View Full Version : Should you "Fake it till you make it"?

07-04-2009, 09:54 PM
This will look back to a very important point about Internet Marketing, so stick with me.

I met a girl during the time I was sick. I was not looking for a relationship because the doctors all expected me to die, but we got along great. So many times I felt like a person who was just waiting to die, and I'd talk to her on the phone or she would come over to see me and I'd have a glimpse of happyness and my old self. She was with me when I had to move back in with my mom and dad because I'd spent seven figures on my medical bills, she was with me when I almost lost my leg to an infection. When I spent over 200 days in the hospital, 90 of it in isolation she was the only person who consistantly drove the two hours to come spend the allowed 10 minutes with me.

Because I was supposed to be dying I didnt ever tell her how I felt about her. I fell in love, but I felt it would be unfair of me to get her involved in a relationship with a guy who had an 80% chance of dying, and 100% chance of doing so flat broke. It just seemed like a selfish thing to do. What I failed to see is that she'd already bought herself a ticket, and I'd just not ever bothered to invite her to sit next to me, which made her feel terrible.

Anyway, about a month ago I finally broke down and told her how I felt, and I was more scared doing that then I've been in a long time. She felt the same way, and we've been having a great time. I trust her because she's been through the worst of times with me, and the way she treats me has not changed at all as I've started to become successful again. It's really nice.

This weekend is her birthday, and I have to be in away. I tried to change my calender, but it was impossible to do. For a long time her friends have been planning a big party for her (it's her 30th), and so she couldnt come with me. To try to make up for it I sent her over $200 in flowers, and a diamond bracelette. The dumb a$$es at the flower shop gave her my card, but did not put my dang name on it! Who in the heck sends a diamond bracelette and $200 in flowers, with a card but no name I don't know, but it sure as hell ain't me!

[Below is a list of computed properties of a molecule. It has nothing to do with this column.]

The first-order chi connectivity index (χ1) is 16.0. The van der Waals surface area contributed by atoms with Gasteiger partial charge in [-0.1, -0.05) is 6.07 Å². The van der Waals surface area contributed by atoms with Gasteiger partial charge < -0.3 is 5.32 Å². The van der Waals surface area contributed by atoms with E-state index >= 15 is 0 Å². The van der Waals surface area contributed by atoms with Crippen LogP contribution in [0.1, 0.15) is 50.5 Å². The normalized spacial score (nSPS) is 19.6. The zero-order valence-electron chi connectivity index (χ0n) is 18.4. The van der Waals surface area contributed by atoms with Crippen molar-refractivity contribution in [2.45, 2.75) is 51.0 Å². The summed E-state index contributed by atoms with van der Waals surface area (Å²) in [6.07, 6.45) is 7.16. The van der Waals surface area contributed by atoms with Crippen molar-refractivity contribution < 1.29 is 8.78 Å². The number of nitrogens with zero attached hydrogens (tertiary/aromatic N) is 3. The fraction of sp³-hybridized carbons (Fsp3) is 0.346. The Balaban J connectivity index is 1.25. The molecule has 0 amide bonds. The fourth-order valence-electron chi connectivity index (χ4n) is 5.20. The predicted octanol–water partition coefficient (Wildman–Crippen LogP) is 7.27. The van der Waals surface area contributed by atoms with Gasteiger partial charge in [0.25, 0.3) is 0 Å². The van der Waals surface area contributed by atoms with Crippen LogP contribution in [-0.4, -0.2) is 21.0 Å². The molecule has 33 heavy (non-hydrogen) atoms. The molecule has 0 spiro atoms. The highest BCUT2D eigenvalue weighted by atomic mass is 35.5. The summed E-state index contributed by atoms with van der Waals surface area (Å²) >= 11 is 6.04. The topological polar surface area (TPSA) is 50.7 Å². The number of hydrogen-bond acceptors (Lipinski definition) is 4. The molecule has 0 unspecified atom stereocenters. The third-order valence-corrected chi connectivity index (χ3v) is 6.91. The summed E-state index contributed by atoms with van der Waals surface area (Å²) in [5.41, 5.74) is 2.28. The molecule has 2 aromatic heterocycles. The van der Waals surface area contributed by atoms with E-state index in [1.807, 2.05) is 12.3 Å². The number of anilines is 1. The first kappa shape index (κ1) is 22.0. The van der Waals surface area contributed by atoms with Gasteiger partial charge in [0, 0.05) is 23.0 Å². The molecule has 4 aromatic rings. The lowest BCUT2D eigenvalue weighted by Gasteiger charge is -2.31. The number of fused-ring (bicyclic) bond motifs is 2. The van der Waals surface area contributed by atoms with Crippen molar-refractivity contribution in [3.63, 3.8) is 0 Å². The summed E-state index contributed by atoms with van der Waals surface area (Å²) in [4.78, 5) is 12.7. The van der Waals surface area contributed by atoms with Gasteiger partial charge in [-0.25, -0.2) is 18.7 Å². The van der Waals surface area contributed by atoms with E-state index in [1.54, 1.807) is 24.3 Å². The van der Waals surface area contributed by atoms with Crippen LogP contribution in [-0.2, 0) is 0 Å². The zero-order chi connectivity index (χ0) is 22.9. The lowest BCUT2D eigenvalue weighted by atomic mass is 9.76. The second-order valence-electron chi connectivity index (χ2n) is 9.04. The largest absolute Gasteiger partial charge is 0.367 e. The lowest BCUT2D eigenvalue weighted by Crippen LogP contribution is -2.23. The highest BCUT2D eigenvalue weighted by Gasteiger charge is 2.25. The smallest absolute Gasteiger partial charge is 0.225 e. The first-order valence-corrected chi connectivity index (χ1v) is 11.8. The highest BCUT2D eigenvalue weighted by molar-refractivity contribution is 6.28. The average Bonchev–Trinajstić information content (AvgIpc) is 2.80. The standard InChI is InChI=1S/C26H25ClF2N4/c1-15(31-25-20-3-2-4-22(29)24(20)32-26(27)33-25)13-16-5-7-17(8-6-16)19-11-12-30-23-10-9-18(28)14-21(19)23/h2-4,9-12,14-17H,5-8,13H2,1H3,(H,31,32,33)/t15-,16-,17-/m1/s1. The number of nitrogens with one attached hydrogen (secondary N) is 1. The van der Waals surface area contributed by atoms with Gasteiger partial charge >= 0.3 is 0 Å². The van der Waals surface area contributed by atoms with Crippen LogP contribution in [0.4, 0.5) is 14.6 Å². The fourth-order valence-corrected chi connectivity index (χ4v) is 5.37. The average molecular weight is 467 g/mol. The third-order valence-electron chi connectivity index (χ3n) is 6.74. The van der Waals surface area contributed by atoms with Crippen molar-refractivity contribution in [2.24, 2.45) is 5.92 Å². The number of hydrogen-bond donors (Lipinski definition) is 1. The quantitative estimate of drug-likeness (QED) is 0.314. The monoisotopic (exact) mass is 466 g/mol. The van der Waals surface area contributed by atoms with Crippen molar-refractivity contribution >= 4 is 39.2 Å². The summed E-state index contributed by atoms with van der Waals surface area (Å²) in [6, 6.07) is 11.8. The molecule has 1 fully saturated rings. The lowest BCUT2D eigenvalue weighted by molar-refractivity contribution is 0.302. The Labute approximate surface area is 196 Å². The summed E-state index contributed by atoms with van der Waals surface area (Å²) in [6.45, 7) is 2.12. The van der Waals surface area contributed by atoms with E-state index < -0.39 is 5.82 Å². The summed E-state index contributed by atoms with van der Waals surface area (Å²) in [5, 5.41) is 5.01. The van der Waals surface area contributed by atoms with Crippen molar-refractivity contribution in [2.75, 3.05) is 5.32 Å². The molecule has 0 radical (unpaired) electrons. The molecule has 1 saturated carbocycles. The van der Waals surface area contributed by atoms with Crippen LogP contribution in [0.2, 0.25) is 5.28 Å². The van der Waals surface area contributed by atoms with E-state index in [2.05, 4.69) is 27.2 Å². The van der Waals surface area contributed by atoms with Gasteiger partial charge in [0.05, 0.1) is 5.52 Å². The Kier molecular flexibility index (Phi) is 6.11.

So when the flowers show up she was very excited and took a picture of them and sent me a text message to ask if I'd gotten them for me. I did not respond right away, and so she started to wonder. There is another guy that has liked her since HS, I kind of feel bad for him because according to a lot of her friends when I was sick and she was feeling bad about it, and also that I was too stupid to express how I felt, he was the “nice guy” who gave her a shoulder to cry on hoping it might turn into something more. She started to wonder if maybe he was the one who'd sent them, so she sent him the picture and texted him to ask if he had. The stupid SOB tried to take credit for it and said that yes, he was the mystery man!

Well then she sent me a text saying nevermind, it was Mr Nice. Of course it took me about 3/10ths of a nanosecond to reply back that it was not! I told her exactly what brand of bracelette I'd sent, plus told her word for word what the card said, and so she knew Mr Nice Guy was also a liar.

He's now been told to lose her number, that she think's he is rather creepy and to never ever call her again.

This is pretty extreme, but I see people do the same thing in IM all the time! “Fake it till you make it” they say, and it's advice that a lot of people follow. The result is that the IM space has a glut of horrible info, products created by people who have never made a nickle trying to teach other people who havent made any money how to make money. Basically they build their business on a big lie, and even if they eventually do “make it”, the foundation is still a big lie. What happens if that lie gets found out? It just seems so short sighted to me, because if/when people find out, your toast. Word travels fast on the 'net, and a reputation that you build over years can be destroyed in a single moment.

Let me offer you a suggestion: If IM is your “thing”, you know more about marketing then 90% of the executives at top tier marketing firms do, and more then 99% of the people selling products on the 'net. There are SO DAMN MANY NICHE MARKETS OUT THERE dying to have a good marketer selling to them. You can easily pay someone on CL a few hundred $$ and have a great product. Look at the site “How to build a chicken coop” on Clickbank. Let me say this again, HOW TO BUILD A FRIGGIN CHICKEN COOP!, and I'm guessing by the number of affiliates they have that they bring in six figures with it!

If you want to break into IM, do it the right way, which is to actually become a good marketer first. Look, this is the toughest niche out there because everyone has seen everything. You can go into some of these other markets and just kill it. You don't have to be 20% as good and you can still kill it. Even very competative niche's like Forex and stock market trading, while very lucrative and hyper competative, are not anywhere near as difficult to break into and succeed at as IM.